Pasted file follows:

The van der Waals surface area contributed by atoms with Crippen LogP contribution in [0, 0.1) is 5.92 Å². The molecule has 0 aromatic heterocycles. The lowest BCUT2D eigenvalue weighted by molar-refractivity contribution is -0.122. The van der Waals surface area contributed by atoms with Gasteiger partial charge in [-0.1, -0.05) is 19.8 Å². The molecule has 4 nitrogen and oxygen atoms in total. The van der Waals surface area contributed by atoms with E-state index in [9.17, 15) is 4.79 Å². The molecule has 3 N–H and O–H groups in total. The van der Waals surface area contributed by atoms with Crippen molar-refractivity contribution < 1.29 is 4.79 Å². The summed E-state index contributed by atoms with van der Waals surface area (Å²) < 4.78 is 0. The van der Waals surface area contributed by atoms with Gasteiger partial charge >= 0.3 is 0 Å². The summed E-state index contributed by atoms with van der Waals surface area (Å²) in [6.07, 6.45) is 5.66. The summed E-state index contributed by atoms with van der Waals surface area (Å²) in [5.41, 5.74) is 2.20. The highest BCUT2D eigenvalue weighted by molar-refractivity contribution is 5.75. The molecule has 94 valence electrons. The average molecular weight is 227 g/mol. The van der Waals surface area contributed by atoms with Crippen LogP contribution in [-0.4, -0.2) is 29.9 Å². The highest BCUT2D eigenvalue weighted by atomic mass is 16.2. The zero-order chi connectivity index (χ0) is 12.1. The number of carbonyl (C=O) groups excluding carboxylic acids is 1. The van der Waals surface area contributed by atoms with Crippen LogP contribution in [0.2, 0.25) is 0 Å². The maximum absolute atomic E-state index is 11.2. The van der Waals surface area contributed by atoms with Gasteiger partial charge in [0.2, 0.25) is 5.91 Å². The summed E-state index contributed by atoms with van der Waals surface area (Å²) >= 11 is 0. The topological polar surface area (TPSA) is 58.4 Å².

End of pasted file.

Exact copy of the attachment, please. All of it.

The van der Waals surface area contributed by atoms with Crippen LogP contribution in [0, 0.1) is 5.92 Å². The molecule has 0 aromatic heterocycles. The lowest BCUT2D eigenvalue weighted by molar-refractivity contribution is -0.122. The van der Waals surface area contributed by atoms with Gasteiger partial charge in [-0.1, -0.05) is 19.8 Å². The molecule has 4 nitrogen and oxygen atoms in total. The van der Waals surface area contributed by atoms with E-state index in [9.17, 15) is 4.79 Å². The molecule has 3 N–H and O–H groups in total. The van der Waals surface area contributed by atoms with Crippen molar-refractivity contribution < 1.29 is 4.79 Å². The summed E-state index contributed by atoms with van der Waals surface area (Å²) < 4.78 is 0. The van der Waals surface area contributed by atoms with Gasteiger partial charge >= 0.3 is 0 Å². The summed E-state index contributed by atoms with van der Waals surface area (Å²) in [6.07, 6.45) is 5.66. The summed E-state index contributed by atoms with van der Waals surface area (Å²) in [5.41, 5.74) is 2.20. The highest BCUT2D eigenvalue weighted by molar-refractivity contribution is 5.75. The molecule has 94 valence electrons. The average molecular weight is 227 g/mol. The van der Waals surface area contributed by atoms with Crippen LogP contribution in [-0.4, -0.2) is 29.9 Å². The highest BCUT2D eigenvalue weighted by atomic mass is 16.2. The zero-order chi connectivity index (χ0) is 12.1. The number of carbonyl (C=O) groups excluding carboxylic acids is 1. The van der Waals surface area contributed by atoms with Crippen LogP contribution in [0.2, 0.25) is 0 Å². The maximum absolute atomic E-state index is 11.2. The van der Waals surface area contributed by atoms with Gasteiger partial charge in [0.2, 0.25) is 5.91 Å². The summed E-state index contributed by atoms with van der Waals surface area (Å²) >= 11 is 0. The topological polar surface area (TPSA) is 58.4 Å².